Many believe the USPTO's interminable quest to improve so-called patent quality has led to a precipitous drop in patent allowances. At the same time, the US courts continue to make obtaining and enforcing patents more difficult. Now, the election of Barack Obama brings with it a likely change in national priorities. This may have profound ramifications for IP, not just in the US, but globally. Will this mean a shift in policy?
An Obama campaign statement on patent reform states: 'By improving predictability and clarity in our patent system, we will help foster an environment that encourages innovation. Giving the USPTO the resources to improve patent quality and opening up the patent process to citizen review will reduce the uncertainty and wasteful litigation that is currently a significant drag on innovation.'
'THE ELECTION OF BARACK OBAMA BRINGS WITH IT A LIKELY CHANGE IN NATIONAL PRIORITIES. THIS MAY HAVE PROFOUND RAMIFICATIONS FOR IP'
For businesses, having greater certainty is critical for investment and planning. The statement on citizen review illustrates the current distrust of the patent review system.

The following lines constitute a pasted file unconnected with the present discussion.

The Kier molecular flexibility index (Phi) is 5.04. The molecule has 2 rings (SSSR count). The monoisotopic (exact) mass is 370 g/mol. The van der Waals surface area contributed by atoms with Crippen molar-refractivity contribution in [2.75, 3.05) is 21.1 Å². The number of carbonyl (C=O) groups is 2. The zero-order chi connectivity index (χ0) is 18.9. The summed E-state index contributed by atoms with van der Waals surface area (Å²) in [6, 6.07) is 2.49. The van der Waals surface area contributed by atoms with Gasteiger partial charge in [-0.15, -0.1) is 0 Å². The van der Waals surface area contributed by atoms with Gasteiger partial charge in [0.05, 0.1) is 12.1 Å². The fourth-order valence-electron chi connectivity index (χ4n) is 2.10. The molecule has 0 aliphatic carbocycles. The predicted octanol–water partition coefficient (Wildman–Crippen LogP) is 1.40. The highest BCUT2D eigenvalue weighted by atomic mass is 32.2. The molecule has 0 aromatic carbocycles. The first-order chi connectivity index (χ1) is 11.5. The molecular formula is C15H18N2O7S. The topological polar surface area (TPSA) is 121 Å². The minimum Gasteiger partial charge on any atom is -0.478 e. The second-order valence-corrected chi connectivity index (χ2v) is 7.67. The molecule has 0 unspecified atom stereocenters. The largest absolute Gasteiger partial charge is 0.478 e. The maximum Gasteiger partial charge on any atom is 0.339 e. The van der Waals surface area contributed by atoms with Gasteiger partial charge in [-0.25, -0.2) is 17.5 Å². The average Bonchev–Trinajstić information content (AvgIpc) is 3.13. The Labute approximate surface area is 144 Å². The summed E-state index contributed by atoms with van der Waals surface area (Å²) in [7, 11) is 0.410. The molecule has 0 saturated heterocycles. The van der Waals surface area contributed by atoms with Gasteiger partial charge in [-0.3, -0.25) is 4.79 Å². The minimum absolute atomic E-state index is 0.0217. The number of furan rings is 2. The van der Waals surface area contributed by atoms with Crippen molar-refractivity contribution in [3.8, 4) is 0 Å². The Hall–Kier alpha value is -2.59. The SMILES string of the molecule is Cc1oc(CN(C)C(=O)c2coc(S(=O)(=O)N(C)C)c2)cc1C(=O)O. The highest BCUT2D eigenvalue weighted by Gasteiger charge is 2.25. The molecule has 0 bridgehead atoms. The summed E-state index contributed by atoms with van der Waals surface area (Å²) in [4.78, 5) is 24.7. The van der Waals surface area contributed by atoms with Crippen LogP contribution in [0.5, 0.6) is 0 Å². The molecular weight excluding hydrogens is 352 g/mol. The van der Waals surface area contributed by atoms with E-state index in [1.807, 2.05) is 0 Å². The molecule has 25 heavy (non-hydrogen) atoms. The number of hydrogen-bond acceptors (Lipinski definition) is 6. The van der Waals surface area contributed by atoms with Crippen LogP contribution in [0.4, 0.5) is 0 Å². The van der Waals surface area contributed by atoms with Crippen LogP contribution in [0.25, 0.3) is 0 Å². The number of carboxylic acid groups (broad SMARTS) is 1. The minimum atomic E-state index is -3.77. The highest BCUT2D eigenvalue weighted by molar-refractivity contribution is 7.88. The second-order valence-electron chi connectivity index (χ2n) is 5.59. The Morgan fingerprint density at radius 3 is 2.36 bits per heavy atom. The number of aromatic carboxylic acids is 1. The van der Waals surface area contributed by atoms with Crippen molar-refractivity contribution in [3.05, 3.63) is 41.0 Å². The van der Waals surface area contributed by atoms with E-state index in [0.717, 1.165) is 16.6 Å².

A few good men
Obama's choice of transition team members is equally revealing. One member is Reed Hundt, who suggested in 2002 that 'we should slash the number of patents granted each year by 90%'. However, he also proposed that companies should have the option buy an expedited patent application review by paying US$500,000. This would tend to benefit large corporations but could drastically weaken current protections, especially for start-ups and venture capital groups relying heavily on the patent system yet unable to afford such fees.
The selection of Eric Holder as attorney general may show a commitment to greater enforcement of IP Rights at home and abroad. As Clinton’s deputy attorney general, Holder established the IP Rights Initiative, aimed at combating the piracy and counterfeiting of IP worldwide.
Overall, we can be cautiously optimistic. This appears to be an administration committed to strong IP Rights, both at home and abroad. President-elect Obama has a demonstrated record of seeking counsel from experienced advisers. Therefore, it is likely that the administration will work with industry leaders in promoting better IP standards.
This article was first published in IP Review, issue 24